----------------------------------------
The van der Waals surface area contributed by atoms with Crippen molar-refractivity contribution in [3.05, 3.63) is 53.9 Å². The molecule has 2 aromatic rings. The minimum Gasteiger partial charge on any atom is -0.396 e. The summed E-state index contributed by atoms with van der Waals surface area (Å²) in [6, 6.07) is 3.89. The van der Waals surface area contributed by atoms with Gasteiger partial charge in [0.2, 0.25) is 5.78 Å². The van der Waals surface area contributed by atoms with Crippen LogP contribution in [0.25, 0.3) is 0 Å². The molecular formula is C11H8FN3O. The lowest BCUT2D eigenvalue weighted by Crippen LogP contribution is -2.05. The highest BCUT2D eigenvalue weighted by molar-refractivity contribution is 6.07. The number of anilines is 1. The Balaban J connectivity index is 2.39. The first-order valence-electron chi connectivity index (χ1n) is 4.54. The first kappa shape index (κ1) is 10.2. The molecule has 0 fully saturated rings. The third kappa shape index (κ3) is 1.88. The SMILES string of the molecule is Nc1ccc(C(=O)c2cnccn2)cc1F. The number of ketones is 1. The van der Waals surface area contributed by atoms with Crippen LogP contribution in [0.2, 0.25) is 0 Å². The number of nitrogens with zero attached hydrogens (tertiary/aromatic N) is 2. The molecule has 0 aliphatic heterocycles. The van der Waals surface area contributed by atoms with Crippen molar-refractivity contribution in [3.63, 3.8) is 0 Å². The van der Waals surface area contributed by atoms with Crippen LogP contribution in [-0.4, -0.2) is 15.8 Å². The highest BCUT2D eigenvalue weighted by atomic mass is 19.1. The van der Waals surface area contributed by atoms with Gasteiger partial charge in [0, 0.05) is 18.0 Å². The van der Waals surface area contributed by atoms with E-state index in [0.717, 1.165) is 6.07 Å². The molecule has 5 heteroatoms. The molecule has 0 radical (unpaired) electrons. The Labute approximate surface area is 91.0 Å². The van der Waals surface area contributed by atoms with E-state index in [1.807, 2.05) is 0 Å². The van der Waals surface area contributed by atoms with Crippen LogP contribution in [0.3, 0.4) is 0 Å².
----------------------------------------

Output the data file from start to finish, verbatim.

The van der Waals surface area contributed by atoms with Crippen molar-refractivity contribution in [3.05, 3.63) is 53.9 Å². The molecule has 2 aromatic rings. The minimum Gasteiger partial charge on any atom is -0.396 e. The summed E-state index contributed by atoms with van der Waals surface area (Å²) in [6, 6.07) is 3.89. The van der Waals surface area contributed by atoms with Gasteiger partial charge in [0.2, 0.25) is 5.78 Å². The van der Waals surface area contributed by atoms with Crippen LogP contribution in [0.25, 0.3) is 0 Å². The molecular formula is C11H8FN3O. The lowest BCUT2D eigenvalue weighted by Crippen LogP contribution is -2.05. The highest BCUT2D eigenvalue weighted by molar-refractivity contribution is 6.07. The number of anilines is 1. The Balaban J connectivity index is 2.39. The first-order valence-electron chi connectivity index (χ1n) is 4.54. The first kappa shape index (κ1) is 10.2. The molecule has 0 fully saturated rings. The third kappa shape index (κ3) is 1.88. The SMILES string of the molecule is Nc1ccc(C(=O)c2cnccn2)cc1F. The number of ketones is 1. The van der Waals surface area contributed by atoms with Crippen LogP contribution in [0.2, 0.25) is 0 Å². The number of nitrogens with zero attached hydrogens (tertiary/aromatic N) is 2. The molecule has 0 aliphatic heterocycles. The van der Waals surface area contributed by atoms with Crippen molar-refractivity contribution in [3.63, 3.8) is 0 Å². The van der Waals surface area contributed by atoms with Crippen LogP contribution in [-0.4, -0.2) is 15.8 Å². The highest BCUT2D eigenvalue weighted by atomic mass is 19.1. The van der Waals surface area contributed by atoms with Gasteiger partial charge in [0, 0.05) is 18.0 Å². The van der Waals surface area contributed by atoms with E-state index in [0.717, 1.165) is 6.07 Å². The molecule has 5 heteroatoms. The molecule has 0 radical (unpaired) electrons. The Labute approximate surface area is 91.0 Å². The van der Waals surface area contributed by atoms with E-state index in [1.807, 2.05) is 0 Å². The van der Waals surface area contributed by atoms with Crippen LogP contribution in [0.3, 0.4) is 0 Å².